A boring succession of political and empty phrases about the mission of the company… The employee handbook should reflect the company’s culture and flavour as a way of enticing a new employee to want to be part of the organization. Here's how to do it.
The primary purpose of the employee handbook is to protect the company from a legal point of view by presenting its policies and internal rules. However, the truth is that for many people, reading it simply means turning page after page and pushing countless yawns.
Here are four strategies to tempt employees to reading the document.
Present the most attractive information on top
Just as in newspapers or any other form of content, the title plays a major role in giving the reader a desire to learn more. Nothing is less sexy than ‘Employee Handbook.’
“You can always jazz up your title by saying something like ‘Your adventure at X’,” says Mélanie Foley, a human resources consultant to Solertia.
Moreover, the first few paragraphs should focus on what makes the organization attractive: free coffee, cappuccino maker, corporate discounts, pool table, happy hour, etc.
“We can thus mention right off the bat that the employee was chosen from an X number of candidates and continue with what the company can do for him or her,” she adds.
Show your colours
After reading the guide, the employee should be able to understand the true nature of the business. This should be reflected in particular in the mission statement, motivating employees to get up every morning to go to work.
Policies should also be customized and adopt the same tone that is taken to communicate with staff every day and reveal their raison d'être.
The form is also important. “If our logo is orange and gray, these colours should be used in the document, otherwise we give the impression of having copy/pasted a document model from the Internet,” says Foley. “Moreover, we must regularly review its contents to ensure it is well suited to employees’ reality.”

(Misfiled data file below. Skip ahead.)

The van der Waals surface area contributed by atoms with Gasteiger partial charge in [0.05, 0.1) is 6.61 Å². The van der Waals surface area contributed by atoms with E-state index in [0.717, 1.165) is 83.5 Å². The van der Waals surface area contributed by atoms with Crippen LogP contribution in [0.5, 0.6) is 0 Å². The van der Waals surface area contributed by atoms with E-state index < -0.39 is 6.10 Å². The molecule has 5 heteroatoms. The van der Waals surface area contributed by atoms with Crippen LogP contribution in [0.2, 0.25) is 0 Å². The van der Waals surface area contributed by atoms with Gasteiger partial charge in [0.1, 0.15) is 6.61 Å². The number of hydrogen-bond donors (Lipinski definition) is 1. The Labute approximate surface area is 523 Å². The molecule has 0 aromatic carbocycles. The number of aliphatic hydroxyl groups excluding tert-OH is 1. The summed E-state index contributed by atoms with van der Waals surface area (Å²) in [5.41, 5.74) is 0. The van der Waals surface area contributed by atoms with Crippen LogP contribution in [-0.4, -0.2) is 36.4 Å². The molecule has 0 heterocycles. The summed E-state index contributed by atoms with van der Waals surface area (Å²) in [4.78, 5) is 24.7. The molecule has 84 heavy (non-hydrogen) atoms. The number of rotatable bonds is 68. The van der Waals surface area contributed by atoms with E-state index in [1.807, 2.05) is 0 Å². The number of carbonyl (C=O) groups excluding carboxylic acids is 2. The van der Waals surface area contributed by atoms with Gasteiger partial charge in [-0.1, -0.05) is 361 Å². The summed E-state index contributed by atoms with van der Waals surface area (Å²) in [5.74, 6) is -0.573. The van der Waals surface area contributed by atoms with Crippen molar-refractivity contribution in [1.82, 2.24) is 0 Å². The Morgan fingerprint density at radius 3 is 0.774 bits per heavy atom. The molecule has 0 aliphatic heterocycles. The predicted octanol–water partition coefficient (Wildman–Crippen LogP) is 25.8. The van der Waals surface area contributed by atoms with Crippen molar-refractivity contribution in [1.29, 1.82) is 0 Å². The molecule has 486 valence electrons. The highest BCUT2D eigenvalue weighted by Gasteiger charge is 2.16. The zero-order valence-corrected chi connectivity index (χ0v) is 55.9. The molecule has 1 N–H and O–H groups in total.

Content: different presentation techniques
Either a paper and electronic document is necessary for employees to refer to it as needed. However, nobody said that some parts of the document could not take other forms.
The president's message could be recorded and sent to employees. Video testimonials can be added to the company's website.
“Information can be segmented into modules to represent the course of an employee in a company, for example, a portrait of a first day or things to know after three months in the business,” says the human resources consultant. That way, we can get ahead and inform the employee of the aspects to know before coming into the office, like how to dress, where the cafeteria is, etc.
The same goes for how the document will be transmitted. “Rather than receiving the guide via email, you can send the employee a USB stick with a welcome card and a photo of the team prior to their first day,” she suggests.
Collaborate with others on the content
Some people in business are better than others when it comes to writing engaging content. This is often the case with people in marketing or communications.
“It is also wise to ask other employees what information they lacked when they started out and what they want to read,” states Mélanie Foley. “Team managers can also be a little more hands-on by adding their own passages.”